Just $5 billion was about half a day’s worth of the federal government’s expenditures — closer to the wire than the public had been told.
The president told his senior staff that the call with Boehner had led nowhere.
“So we’ve got to figure out Plan B. Which is, how do we get out of this thing?” he said.
The problem was that they did not have a Plan B.
It was increasingly clear that no one was running Washington. That was trouble for everyone, but especially for Obama. Although running things is a joint venture between the president and Congress, a president has to dominate Congress — or at least be seen as dominating Congress. The last president to fold was George H.W. Bush, who gave in to Democrats’ demands that income taxes be raised in a 1990 budget deal. And Bush had been a one-term president.
When Obama learned that the deal negotiated among the congressional leaders would require a two-step increase in the debt limit, he told Rob Nabors, the White House director of legislative affairs, “The one thing I said I actually needed, they didn’t get,” referring to Reid and Pelosi. “I needed this to go past the election, and they didn’t get it for me. This can’t work.”
Obama sent word that he wanted the two Democratic leaders at the White House at 6 p.m. that Sunday, July 24. No reason was given.
Reid arrived in the Oval Office with his chief of staff, David Krone.
“Harry,” the president began, “I hear you have kind of an outline, a framework of something.”
Reid began to lay out the two-step $2.7 -trillion debt limit extension, then stopped. He was not a details guy. “Well, let David just tell you what it is,” he said.
It was highly unusual for someone to pass the ball so completely to a staffer. The 44-year-old Krone outlined the plan, including a secret Republican pledge to count $1 trillion in savings from the wars in Iraq and Afghanistan toward deficit reduction. That was surprising. Earlier, Boehner had not been willing to accept this accounting gimmick.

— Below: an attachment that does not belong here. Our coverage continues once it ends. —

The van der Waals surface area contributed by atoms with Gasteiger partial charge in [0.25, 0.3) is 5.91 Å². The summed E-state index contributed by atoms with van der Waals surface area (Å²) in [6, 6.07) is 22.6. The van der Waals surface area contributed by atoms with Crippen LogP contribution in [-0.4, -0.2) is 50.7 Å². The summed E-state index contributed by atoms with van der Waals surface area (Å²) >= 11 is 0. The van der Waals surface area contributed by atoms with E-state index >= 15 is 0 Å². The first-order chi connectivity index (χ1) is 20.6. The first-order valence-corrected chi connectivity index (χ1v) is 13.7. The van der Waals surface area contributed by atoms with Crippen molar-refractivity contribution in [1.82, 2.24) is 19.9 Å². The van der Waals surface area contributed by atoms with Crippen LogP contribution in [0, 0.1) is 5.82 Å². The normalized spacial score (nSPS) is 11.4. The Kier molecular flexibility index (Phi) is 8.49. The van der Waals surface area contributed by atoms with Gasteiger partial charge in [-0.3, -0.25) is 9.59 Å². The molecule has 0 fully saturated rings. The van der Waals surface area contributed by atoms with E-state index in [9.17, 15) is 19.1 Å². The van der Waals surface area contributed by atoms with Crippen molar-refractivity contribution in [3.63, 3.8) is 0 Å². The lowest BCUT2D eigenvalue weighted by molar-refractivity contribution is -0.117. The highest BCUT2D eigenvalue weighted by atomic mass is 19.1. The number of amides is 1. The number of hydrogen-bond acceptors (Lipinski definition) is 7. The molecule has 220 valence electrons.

“I don’t trust these guys,” the president said dismissively.
Krone either would not or could not conceal his anger.
“Wait a second,” Obama said, interrupting someone else who was about to speak. “I can tell David has something else to say.”
“Mr. President, I am sorry — with all due respect — that we are in this situation that we’re in, but we got handed this football on Friday night. And I didn’t create this situation. The first thing that baffles me is, from my private-sector experience, the first rule that I’ve always been taught is to have a Plan B. And it is really disheartening that you, that this White House did not have a Plan B.”
Several jaws dropped as the Hill staffer blasted the president to his face.
“So I don’t have a lot of options, in the past 36, 48 hours, to put together,” Krone continued. “We’re supposed to be the ones that fend off an economic catastrophe. And what we find ourselves is now, with no deal, we’re going to have to root for the worst possible things to happen in order to prove to the Republicans that you cannot be so callous and let the debt limit expire.